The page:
Christian and his Cocottes Buzz

Christian and his Cocottes Buzz

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“Le Pape de la Bistronomie”, says Figaroscope’s Emmanuel Rubin. The what? Who? It’s none other than Christian Constant, he’s been called a few things in his life, but never Le Pape, even by his mum, who loves him to bits and on whose cooking all his ideas are based.


Since Constant quit the Crillon several years ago he has had some life changing experiences, as this is not Closer magazine we wont go into the details, but just stick to him making his mark on the chic left- bank rue Saint Dominique. First came the classy Violon d’Ingres, then Fables de la Fontaine (which he has sort of sold to his chef, but still keeps an eye on it), then Café Constant, everyone’s favourite and now, “Les Cocottes”, which opened this week to three hearts from the Popes of Figaroscope. A blessing indeed!


“The name is a play on words, “cocottes” means women”, grins Constant, winking at his Scottish wife Catherine. But seriously what it means is a brilliant new concept. “For me it’s the answer to fast food à la francaise, where can you get a good jambon beurre in this town?” he asks. Well from now on at Les Cocottes dear. The natural stone colours and hip décor are by Luis Allelulia who recently transformed Le Violon, when Constant decided to lower the prices, but certainly not the quality.


Think diner à la Francaise. There’s a long table d’hote, a “zinc” bar and three giant Serrano Hams sitting in the window waiting to greet you. “We’re open all day, every day”, says Constant. Breakfast includes scrambled eggs, oeufs plats, hot croissants, toast and Christine Ferber jams. Of course there’s newspapers, tea and coffee, fresh juices.


Lunch is for tasting “Les Cocottes”, concocted in the kitchen by Constant, chef Philippe Cadeau plus a dream team of young talent. Constant chose multi-colour Staub casseroles which decorate the restaurant and can be bought to take home, empty or full. Waiting for her order is Annie, who lives in the quartier. “I’ve just ordered soup of Gazpacho de tomatoes brunoise, poivrons rouge et vert avec croutons and Verrines of Crémeux de tourteau, vinaigrette tomate et basilica”, she tells me.


The prices are so terrific you’ll want to rush there immediately. Les Salades 9€ – Soups 7€ – Les Verrines (in tall glasses) 8€ – Les basic Cocottes 12€ (Cocotte of the Day changes, yesterday it was Contrefilet à la plancha, fleur de sel et poivre, with Belle Salade melangé 24€ or, for the ladies who don’t, “legumes de moment” at 12€. Quiches, tourtes, omelettes 7€ – 8 stunning desserts 6€ or La fabuleuse tarte au chocolat de CC – 8€. Italian ice-cream from the machine in the corner – 4€. “But I only want a sandwich”. OK. I’m coming to that. Les Tartines – 4.50€ or Sandwiches and Baguette 5€, you choose the filling. Wash down with a glass of Anjou rouge, Clos de la Paonnerie 2005 would you believe – 2€.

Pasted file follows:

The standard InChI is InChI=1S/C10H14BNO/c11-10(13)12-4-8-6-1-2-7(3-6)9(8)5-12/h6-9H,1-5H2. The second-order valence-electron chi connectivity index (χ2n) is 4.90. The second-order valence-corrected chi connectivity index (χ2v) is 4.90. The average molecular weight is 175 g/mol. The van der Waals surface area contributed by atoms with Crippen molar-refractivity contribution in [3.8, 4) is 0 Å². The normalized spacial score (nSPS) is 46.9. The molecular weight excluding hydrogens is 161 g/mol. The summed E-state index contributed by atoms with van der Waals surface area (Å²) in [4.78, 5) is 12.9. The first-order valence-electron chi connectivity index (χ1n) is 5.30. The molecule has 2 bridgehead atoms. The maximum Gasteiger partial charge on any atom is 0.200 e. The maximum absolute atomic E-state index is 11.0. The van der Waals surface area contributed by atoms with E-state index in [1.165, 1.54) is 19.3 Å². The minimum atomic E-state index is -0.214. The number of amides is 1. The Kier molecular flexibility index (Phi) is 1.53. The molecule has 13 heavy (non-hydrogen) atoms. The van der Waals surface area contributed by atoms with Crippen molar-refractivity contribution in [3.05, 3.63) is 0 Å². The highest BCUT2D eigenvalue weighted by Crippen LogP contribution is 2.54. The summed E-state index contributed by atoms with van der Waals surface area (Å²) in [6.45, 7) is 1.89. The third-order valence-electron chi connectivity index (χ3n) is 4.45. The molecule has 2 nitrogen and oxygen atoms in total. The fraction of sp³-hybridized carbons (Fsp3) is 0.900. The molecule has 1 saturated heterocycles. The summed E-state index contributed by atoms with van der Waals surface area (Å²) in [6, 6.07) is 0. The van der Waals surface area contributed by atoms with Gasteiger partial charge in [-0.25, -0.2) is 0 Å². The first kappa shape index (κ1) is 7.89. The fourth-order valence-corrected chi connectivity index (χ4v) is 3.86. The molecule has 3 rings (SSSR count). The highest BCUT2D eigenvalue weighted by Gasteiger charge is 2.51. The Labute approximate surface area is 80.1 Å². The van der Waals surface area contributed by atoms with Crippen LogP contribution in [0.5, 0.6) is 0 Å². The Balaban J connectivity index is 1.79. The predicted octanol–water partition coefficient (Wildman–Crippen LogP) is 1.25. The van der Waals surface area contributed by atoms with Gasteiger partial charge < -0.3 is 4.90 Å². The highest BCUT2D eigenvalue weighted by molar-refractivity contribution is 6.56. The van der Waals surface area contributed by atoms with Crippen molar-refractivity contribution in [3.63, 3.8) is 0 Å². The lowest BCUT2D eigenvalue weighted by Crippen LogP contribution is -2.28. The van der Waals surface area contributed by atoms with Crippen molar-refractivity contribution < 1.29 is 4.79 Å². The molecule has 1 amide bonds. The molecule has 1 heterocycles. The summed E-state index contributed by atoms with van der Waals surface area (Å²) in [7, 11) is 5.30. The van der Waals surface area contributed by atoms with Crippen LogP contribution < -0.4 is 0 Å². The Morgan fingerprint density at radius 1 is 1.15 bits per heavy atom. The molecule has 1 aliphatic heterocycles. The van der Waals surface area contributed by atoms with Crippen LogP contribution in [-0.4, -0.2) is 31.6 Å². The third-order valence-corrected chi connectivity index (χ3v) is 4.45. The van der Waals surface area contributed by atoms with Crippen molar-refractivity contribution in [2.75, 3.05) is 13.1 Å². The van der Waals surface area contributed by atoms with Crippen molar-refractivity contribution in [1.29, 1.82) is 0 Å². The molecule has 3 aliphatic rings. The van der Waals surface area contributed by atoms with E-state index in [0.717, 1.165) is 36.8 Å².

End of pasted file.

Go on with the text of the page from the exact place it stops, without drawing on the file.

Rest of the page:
And, if you want to eat at home, pop in and order. By the time you’ve had a look in the jeweller’s next door, it’ll be ready.

Every ‘hood needs a “Cocotte”, now that’s what they should be out on the streets manifesting about n’est pas?


Les Cocottes,

135 rue Saint Dominique,

Metro: Ecole Militaire

No reservations: No telephone

Pop in for Sunday Brunch from 12€-35€

Sunday night Tapas

Boutique corner great for gifts

Open 7/7


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Born in Hampton, Middlesex, UK, Margaret Kemp is a lifestyle journalist, based between London, Paris and the world. Intensive cookery courses at The Cordon Bleu, London, a wedding gift from a very astute ex-husband, gave her the base that would take her travelling (leaving the astute one behind) in search of rare food and wine experiences, such as the vineyards of Thailand, 'gator hunting in South Florida, learning to make eye-watering spicy food in Kerala;pasta making in a tiny Tuscany trattoria. She has contributed to The Guardian, The Financial Times Weekend and FT. How To Spend, The Spectator, Condé Nast Traveller, Food & Travel, and Luxos Magazine. She also advises as consultant to luxury hotels and restaurants. Over the years, Kemp has amassed a faithful following on BonjourParis. If she were a dish she'd be Alain Passard's Millefeuille “Caprice d'Enfant”, as a painting: Manet’s Dejeuner sur l’herbe !